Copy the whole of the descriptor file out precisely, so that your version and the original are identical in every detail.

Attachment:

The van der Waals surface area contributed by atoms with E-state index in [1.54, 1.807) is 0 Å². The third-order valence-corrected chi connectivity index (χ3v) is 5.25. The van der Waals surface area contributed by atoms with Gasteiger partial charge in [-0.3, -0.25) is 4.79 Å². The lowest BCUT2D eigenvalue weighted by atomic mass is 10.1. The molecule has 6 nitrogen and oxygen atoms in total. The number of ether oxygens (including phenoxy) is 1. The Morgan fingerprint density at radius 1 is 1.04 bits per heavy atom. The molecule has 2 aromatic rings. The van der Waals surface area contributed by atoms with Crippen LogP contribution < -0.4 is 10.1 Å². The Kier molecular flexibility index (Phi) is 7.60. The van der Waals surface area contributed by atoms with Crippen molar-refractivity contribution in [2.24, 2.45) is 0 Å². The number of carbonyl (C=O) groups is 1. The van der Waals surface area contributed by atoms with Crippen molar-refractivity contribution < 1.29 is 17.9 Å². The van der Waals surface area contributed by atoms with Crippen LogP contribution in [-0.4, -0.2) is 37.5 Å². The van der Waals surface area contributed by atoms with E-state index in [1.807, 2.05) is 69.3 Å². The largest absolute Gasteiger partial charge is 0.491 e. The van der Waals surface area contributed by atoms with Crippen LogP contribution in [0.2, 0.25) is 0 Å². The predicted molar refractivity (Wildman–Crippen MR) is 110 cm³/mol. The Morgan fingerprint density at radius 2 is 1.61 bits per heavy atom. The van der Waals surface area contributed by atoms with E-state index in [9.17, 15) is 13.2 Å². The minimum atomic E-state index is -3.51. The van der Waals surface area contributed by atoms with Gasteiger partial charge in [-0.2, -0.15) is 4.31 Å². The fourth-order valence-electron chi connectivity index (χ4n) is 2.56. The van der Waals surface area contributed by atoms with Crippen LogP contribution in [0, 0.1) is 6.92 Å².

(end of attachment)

The van der Waals surface area contributed by atoms with E-state index in [1.54, 1.807) is 0 Å². The third-order valence-corrected chi connectivity index (χ3v) is 5.25. The van der Waals surface area contributed by atoms with Gasteiger partial charge in [-0.3, -0.25) is 4.79 Å². The lowest BCUT2D eigenvalue weighted by atomic mass is 10.1. The molecule has 6 nitrogen and oxygen atoms in total. The number of ether oxygens (including phenoxy) is 1. The Morgan fingerprint density at radius 1 is 1.04 bits per heavy atom. The molecule has 2 aromatic rings. The van der Waals surface area contributed by atoms with Crippen LogP contribution < -0.4 is 10.1 Å². The Kier molecular flexibility index (Phi) is 7.60. The van der Waals surface area contributed by atoms with Crippen molar-refractivity contribution in [2.24, 2.45) is 0 Å². The number of carbonyl (C=O) groups is 1. The van der Waals surface area contributed by atoms with Crippen molar-refractivity contribution < 1.29 is 17.9 Å². The van der Waals surface area contributed by atoms with Crippen LogP contribution in [-0.4, -0.2) is 37.5 Å². The van der Waals surface area contributed by atoms with E-state index in [1.807, 2.05) is 69.3 Å². The largest absolute Gasteiger partial charge is 0.491 e. The van der Waals surface area contributed by atoms with Crippen LogP contribution in [0.2, 0.25) is 0 Å². The predicted molar refractivity (Wildman–Crippen MR) is 110 cm³/mol. The Morgan fingerprint density at radius 2 is 1.61 bits per heavy atom. The van der Waals surface area contributed by atoms with E-state index in [9.17, 15) is 13.2 Å². The minimum atomic E-state index is -3.51. The van der Waals surface area contributed by atoms with Gasteiger partial charge in [-0.2, -0.15) is 4.31 Å². The fourth-order valence-electron chi connectivity index (χ4n) is 2.56. The van der Waals surface area contributed by atoms with Crippen LogP contribution in [0, 0.1) is 6.92 Å².